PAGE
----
Given those assumptions, we can of course write:

RC = sS + dD + tT + hHR + wW + xO

Let’s consider “S”, “D”, etc. to be per PA frequencies (again, these events are assumed to encompass all possible PA outcomes, so PA = S + D + T + HR + W + O). If that is the case, we can rewrite O as 1 - S - D - T - HR - W, and write an expression for RC/Out:

RC/O = (sS + dD + tT + hHR + wW + x(1 - S - D - T - HR - W))/(1 - S - D - T - HR - W)

The out term can be canceled out, leaving us with:

RC/O = (sS + dD + tT + hHR + wW)/(1 - S - D - T - HR - W) + x

You can see that there is no need for the out term to be included at all; we are still implicitly including outs, but we don’t need to include them in the equation. The numerator of the expression is the run contribution of each event, excluding outs, while the denominator is outs. This is what I will call rLWR, for run LWR:

rLWR = (sS + dD + tT + hHR + wW)/(1 - S - D - T - HR - W)

In figuring his Linear Weight Ratio, Tango adds an additional wrinkle, and sets the weight of a single equal to 1, with the other weights changing proportionally. We can define s' as 1/s, and use that to define d' = d*s', t' = t*s', etc., and write LWR as:

LWR = (S + d'*D + t'*T + h'*HR + w'*W)/(1 - S - D - T - HR - W)

At this point I’ll plug in some actual numbers from the basic ERP equation I use ((TB + .8H + W - .3AB)*.324). This is not an optimal equation, and that’s okay because my point here is not to present a formula that you should use, just to demonstrate how you can derive your own formula for LWR based on whatever set of linear weights you are using. When that ERP equation is expanded, it becomes:

ERP = .486S + .810D + 1.134T + 1.458HR + .324W - .097(AB - H)

Which yields s’ = 2.058 and the following LWR equation:

LWR = (S + 1.67D + 2.33T + 3HR + .67W)/(1 - S - D - T - HR - W)

If you are using the actual counts of each event rather than the per PA frequencies, this could be written the same except PA would replace 1 in the denominator.

It is easy to convert between LWR and R/O, and it is a linear process. The equations are:

R/O = rLWR + x
rLWR = R/O - x
R/O = LWR/s' + x
LWR = (R/O - x)*s'

What alterations do we have to make to include non-batting outs in our ratio? This can be tricky since we can no longer assume a uniform value for outs across types. But we just need to ensure that the above relationships still hold, and weight the event in the numerator accordingly. (LWR*s' + x)*Outs must equal RC. We can expand that out:

(LWR numerator/Outs*s' + x)*Outs = RC

which simplifies to:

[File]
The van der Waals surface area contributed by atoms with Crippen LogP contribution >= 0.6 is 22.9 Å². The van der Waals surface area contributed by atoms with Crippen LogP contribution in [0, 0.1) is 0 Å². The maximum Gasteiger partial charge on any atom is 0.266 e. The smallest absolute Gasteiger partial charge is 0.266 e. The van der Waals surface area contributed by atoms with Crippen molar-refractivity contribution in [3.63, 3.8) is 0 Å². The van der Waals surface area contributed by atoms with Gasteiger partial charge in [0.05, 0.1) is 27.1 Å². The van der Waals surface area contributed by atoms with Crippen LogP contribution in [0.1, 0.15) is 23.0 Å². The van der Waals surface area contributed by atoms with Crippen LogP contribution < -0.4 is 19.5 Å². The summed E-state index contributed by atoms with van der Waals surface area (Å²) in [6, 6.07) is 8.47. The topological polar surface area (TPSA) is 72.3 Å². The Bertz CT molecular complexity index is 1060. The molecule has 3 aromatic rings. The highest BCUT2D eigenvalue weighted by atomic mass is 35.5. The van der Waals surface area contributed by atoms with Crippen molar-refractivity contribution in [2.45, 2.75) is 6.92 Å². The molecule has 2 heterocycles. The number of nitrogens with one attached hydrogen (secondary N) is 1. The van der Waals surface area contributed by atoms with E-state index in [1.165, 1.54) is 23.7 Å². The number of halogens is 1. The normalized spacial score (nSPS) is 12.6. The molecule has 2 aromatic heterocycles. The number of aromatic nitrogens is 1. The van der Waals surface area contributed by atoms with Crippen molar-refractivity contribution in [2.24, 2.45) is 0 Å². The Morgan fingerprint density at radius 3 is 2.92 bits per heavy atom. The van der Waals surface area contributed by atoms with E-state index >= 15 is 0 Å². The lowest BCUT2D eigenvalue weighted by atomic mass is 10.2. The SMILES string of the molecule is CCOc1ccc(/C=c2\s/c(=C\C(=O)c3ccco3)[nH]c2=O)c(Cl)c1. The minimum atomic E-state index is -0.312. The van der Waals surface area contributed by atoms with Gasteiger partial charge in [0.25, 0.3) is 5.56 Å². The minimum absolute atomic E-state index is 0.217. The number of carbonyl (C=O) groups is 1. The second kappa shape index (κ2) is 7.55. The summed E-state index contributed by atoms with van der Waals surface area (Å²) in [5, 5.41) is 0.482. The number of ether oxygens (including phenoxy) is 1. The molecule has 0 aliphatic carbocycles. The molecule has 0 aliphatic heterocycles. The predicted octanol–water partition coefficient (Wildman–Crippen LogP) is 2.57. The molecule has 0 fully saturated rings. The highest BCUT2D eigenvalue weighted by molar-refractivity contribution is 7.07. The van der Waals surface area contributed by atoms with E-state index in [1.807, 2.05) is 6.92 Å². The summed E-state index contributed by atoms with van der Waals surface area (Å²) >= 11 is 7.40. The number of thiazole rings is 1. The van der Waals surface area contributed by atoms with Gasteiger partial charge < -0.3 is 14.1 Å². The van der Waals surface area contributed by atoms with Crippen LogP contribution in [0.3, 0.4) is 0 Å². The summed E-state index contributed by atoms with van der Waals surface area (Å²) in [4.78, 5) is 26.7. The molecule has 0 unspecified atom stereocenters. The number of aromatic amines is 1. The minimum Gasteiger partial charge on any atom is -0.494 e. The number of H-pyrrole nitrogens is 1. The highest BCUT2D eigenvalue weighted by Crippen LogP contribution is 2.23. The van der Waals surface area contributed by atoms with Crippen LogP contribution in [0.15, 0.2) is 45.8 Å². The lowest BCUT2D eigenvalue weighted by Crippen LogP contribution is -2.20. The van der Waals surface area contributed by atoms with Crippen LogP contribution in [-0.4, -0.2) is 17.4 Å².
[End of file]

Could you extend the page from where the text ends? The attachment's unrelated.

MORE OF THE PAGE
LWR numerator*s' + x*Outs = RC

For any specific event, x is known (the -.097 value), Outs is known (each out is worth one out), s' is known (2.06 in this case), and the RC weight of the event in question in known (let’s say we have CS at an overall value of -.3), so all we need to do is solve for the needed coefficient in the LWR numerator:

(RC weight - x)/s' = LWR numerator

For the CS example:

(-.3 - (-.097))/2.06 ~ = -.1

Friday, April 01, 2016

2016 Predictions

Standard disclaimer applies. Also, I’m giving myself an extra Oreo for every time I can use the phrase "on paper".


1. Boston
2. Toronto (wildcard)
3. New York
4. Tampa Bay
5. Baltimore

I’ve picked the Red Sox to win the AL East in 2015, 2012, 2011, 2009, and 2007 and to win the pennant in 2015, 2012, 2011, 2009, and 2007. I was right in 2007; in 2013, when they won another division and pennant, I picked them to finish third. I guess what I’m trying to say is "David Price, if you’re reading this, don’t put in a pre-order on a duck boat."

To attempt to analyze why I have been so wrong about the Red Sox so frequently would be taking this exercise more seriously than I intend, and would be about me and not baseball, which is of no interest to anyone other than me. So I will leave any questions about whether I qualify for the popular definition of insanity to the reader and instead point out that the crude infrastructure I use to inform these predictions really left me with no choice; I have Boston six wins ahead of anyone else in the AL. Only Toronto projects to score more runs and only Cleveland and New York project to allow fewer. One would think they would have fewer disaster positions and a stronger rotation than in 2015.

At first I was surprised to see Toronto still ranked highly, which is a testament to how unless one reasons this out on paper, it would be easy to overreact to losing a rental pitcher who was only there for two months and forget that one picked them second last year as well and there’s little reason to be more bearish on the team now. Of course, reasoning this out on paper is what leads me to pick the Red Sox all the time.

New York should be right in the mix for the wildcard; if Tanaka and Pineda can somehow stay healthy, they have a sneaky good rotation. I’m not feeling the Tampa Bay love, as their rotation has multiple question marks and their offense is lacking (I don’t think one can count on even a healthy Evan Longoria being a star-level performer). Baltimore should serve as a warning as to how quickly special pleading about outperform Pythagorean and winning one-run games and the like can be forgotten when the team has a bad year. They’re not the cool kids any longer, those guys are in the next division…


1. Detroit
2. Kansas City
3. Cleveland
4. Chicago
5. Minnesota